St. James Cathedral at 65 Church Street, on the northeast corner of Church and King Street East, is one of Toronto’s most historic churches. It was the first congregation established in Toronto, after Governor John Graves Simcoe laid out the plans for the town of York in 1793, and provided a land grant for an Anglican Church. Until it was built, church services were held at Fort York. In 1807, a wooden building was finally constructed.
During the War of 1812, the church was employed as a hospital to attend to the wounded and dying. In 1831, it was decided to replace the wooden structure with a larger stone church. It was consecrated in 1832. Unfortunately, this building burnt in 1839, but was replaced by another structure, constructed on the same site. This church was destroyed by the Great Fire that swept King Street in April of 1849, which destroyed much of Toronto’s downtown.
Following the fire, there was considerable discussion concerning the rebuilding of the church. Some members preferred to sell the frontage that the church owned on King St. or rent it for commercial purposes, and construct new cathedral on Adelaide St. Others wanted to augment the insurance money and rebuild on the original location. Most of the congregation voted for the Adelaide Street site. However, City Hall intervened and disallowed the proposal. By June 1850, it was confirmed and the church would be rebuilt on its former site. The positioning of the church was to break with tradition, as it was to be aligned on a north-south axis.
A national competition for the design was held. John G. Howard was requested to decide on the terms of the competition. Awards were to be granted to the winner, as well as the second and third-place entries. The amounts were to be 75, 50, and 25 pounds, respectively. After seven weeks, Col. Frank William Cumberland and Thomas Ridout won the competition, with Mr. Ortelo in second place and Mr. Kivas Tully in third. Fifteen months after the fire, on July 1, 1850, construction commenced. The cornerstone was laid on November 20, 1850. Only 5000 pounds remained of the insurance money, but an extra 5000 was raised through selling pew subscriptions and other fund-raising activities. Cumberland agreed to design a serviceable church, but with the amount of funds available, he was unable to complete the tower.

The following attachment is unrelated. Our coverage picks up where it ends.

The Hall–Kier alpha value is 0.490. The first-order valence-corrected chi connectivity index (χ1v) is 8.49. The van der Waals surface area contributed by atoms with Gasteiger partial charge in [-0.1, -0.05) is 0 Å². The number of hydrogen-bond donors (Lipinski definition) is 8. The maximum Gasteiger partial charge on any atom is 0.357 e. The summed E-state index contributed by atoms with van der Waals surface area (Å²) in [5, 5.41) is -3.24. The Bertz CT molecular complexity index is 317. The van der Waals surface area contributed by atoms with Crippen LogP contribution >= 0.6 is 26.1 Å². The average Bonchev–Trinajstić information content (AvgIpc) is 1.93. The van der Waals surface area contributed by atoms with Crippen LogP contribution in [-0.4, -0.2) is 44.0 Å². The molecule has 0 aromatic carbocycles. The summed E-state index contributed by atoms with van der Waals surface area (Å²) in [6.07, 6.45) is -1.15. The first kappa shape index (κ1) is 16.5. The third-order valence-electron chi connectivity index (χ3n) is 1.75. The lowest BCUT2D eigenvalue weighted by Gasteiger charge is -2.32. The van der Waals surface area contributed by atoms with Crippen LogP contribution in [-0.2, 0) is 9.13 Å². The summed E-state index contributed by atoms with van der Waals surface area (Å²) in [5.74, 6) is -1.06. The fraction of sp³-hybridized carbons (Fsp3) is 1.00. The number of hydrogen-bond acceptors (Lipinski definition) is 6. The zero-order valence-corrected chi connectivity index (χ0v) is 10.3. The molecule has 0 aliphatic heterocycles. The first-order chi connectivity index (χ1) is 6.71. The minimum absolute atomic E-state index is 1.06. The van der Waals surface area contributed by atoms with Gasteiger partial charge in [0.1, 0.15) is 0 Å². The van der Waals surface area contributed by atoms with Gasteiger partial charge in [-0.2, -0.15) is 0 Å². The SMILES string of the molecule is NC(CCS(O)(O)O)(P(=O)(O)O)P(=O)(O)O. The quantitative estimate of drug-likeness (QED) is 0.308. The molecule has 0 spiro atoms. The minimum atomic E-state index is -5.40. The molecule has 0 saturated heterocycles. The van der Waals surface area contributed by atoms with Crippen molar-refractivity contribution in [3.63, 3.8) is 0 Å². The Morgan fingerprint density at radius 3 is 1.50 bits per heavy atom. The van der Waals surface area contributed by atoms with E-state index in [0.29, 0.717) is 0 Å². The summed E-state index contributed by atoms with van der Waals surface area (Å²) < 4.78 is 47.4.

The previous church had been built closer to Church St., but the new church was constructed in the centre of the property. It was built in the Gothic Revival style, with yellow bricks from the local brickyards, and trimmed with Ohio stone quarried from near Queenston, Ontario. The interior columns of red granite were from the Bay of Fundy area. The canopied pew of the Lieu. Governor was placed at the front of the nave.
Services of consecration occurred on June 19, 1853, and it is this church that remains on the site today. In 1873-74, the spire on the tower and the transepts were finally added, designed by Henry Langley. The clock was placed in the tower the following year, a gift of the citizens of Toronto, representing all denominations. The clock is still maintained by the city. When completed, the spire was the tallest in Canada and served for many years as a beacon for ships entering Toronto harbour.
Dr. John Strachan, Toronto’s first bishop, appointed in 1839, was buried under the chancel in 1867. Today, the brass plaque over his resting place reflects the light from the chancel windows. When the churchyard beside the church was closed, gravestones in the cemetery were cemented into the walls of the entranceway. Included is the stone of John Ridout, who died in the last pistol duel fought in the town of York, fought near Yonge and Grosvenor on July 12, 1817. Another interesting stone cemented into the entranceway is that of 27-year-old William Butcher of Walpole in Sussex. On October 31, 1839, he fell from a height of seventy feet, while labouring on the spire of the tower of the church that was on the site before the fire that occurred later in the year in which he perished. Today, in the interior of St. James are many commemorative brass plaques, including one to Col. Sir Casimir Gzowski (1818-98), aide-de-camp to Queen Victoria. It is on the east wall of the nave, and was donated by officers of the Toronto Garrison.